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Where It All Began

Dawn “Maduma”Leppan was raised in Drummond by her grandparents who owned a restaurant in the area. Her home has always been on the edge of an enormous valley of 1000 Hills and calls the surrounding community her extended family. A family that she has cared for from a young age, having delivered her first baby at just 16.
During the late 1980’s Dawns eyes were opened to the strife and devastation occurring among families in the local community, caused by both political unrest and natural disasters such as flooding.
In 1989 she was inspired to start a community feeding scheme for those in need, where she served meals from the back of a bakkie under a tree. Dawn saw the need to do more and secured a site for an infant wellness centre under the ease of a local church, this evolved further as 5 nursing sisters and a pediatrician volunteered their time to the community.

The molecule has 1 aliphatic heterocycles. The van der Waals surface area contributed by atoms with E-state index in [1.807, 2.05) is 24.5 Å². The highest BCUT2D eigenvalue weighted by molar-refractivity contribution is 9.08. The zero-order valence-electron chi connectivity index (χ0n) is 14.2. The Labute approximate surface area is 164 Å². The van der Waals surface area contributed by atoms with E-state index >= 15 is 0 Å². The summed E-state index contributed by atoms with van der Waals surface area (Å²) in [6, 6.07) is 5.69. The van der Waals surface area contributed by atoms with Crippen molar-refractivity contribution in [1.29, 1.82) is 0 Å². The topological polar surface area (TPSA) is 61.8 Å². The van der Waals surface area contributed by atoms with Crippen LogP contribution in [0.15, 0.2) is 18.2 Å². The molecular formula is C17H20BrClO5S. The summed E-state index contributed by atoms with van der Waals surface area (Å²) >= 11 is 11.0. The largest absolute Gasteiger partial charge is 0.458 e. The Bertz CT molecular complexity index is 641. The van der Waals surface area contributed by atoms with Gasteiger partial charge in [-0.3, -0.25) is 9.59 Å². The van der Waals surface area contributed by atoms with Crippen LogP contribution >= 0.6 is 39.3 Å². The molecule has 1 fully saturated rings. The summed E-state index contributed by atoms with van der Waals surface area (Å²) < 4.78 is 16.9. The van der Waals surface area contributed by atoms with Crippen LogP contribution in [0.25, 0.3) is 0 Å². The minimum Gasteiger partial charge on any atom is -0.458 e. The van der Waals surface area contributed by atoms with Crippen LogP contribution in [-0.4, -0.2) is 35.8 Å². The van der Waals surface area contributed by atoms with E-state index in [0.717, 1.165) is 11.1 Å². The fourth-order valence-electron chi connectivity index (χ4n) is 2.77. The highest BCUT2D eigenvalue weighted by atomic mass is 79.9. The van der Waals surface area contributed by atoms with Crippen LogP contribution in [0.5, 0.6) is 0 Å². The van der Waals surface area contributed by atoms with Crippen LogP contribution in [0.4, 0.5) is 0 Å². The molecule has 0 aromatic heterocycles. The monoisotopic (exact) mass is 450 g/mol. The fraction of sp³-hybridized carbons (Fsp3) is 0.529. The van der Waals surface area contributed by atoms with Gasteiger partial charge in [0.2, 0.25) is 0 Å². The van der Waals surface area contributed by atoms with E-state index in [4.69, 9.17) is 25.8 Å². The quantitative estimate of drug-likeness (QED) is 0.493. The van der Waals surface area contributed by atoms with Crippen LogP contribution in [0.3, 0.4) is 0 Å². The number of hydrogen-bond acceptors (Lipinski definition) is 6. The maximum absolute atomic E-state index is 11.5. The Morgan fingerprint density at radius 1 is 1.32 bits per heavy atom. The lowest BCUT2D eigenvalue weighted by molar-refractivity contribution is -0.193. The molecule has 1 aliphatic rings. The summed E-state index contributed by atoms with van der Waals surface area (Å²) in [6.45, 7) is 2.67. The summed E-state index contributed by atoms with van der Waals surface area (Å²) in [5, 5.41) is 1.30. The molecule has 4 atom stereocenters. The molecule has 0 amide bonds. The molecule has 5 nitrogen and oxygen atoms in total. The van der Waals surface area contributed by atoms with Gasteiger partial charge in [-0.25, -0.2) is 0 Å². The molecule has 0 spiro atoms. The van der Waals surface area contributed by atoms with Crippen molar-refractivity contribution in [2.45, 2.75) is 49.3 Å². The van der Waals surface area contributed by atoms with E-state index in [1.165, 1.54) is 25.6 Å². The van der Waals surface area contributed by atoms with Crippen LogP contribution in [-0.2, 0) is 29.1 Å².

Dawns vision did not stop there, she wanted to do more. The 1000 Hills Community Centre broke ground for a new home in 2008 after land donated by a local school became available. Her first priority was to build a safe haven for the children of the community who were exposed to violence and crime, today the cresh and school accommodate 350 students who are orphaned or vulnerable, ranging from new born up to grade R, ensuring these children receive two nutritious meals daily and a solid foundation ahead of starting junior school.
Following the school a kitchen was built which now accommodates a permanent feeding scheme providing two meals a day, 5 days a week to those in need. Dawns next task to be completed was the fully equipped and volunteering staffed clinic, pharmacy and 4 x 4 ambulance available 24hrs a day which has made health care accessible to the community.
In spite of all her efforts, Dawn was aware that further education and basic care for adults was also lacking in her community, as a result the home based care programme was started, training volunteer based social workers, tasked with educating and helping with basic health care within the community.
Dawns hub of hope also facilitates many skills development programmes acting as katalysts for employment and entrepreneurial opportunities. Profits are invested back into craft supplies and the local community who made the crafts.
The centre also offers basic adult education and Dawns work has been acknowledged by numerous awards and tributes.

Ethekweni Living Legend Dawn “Maduma”Leppan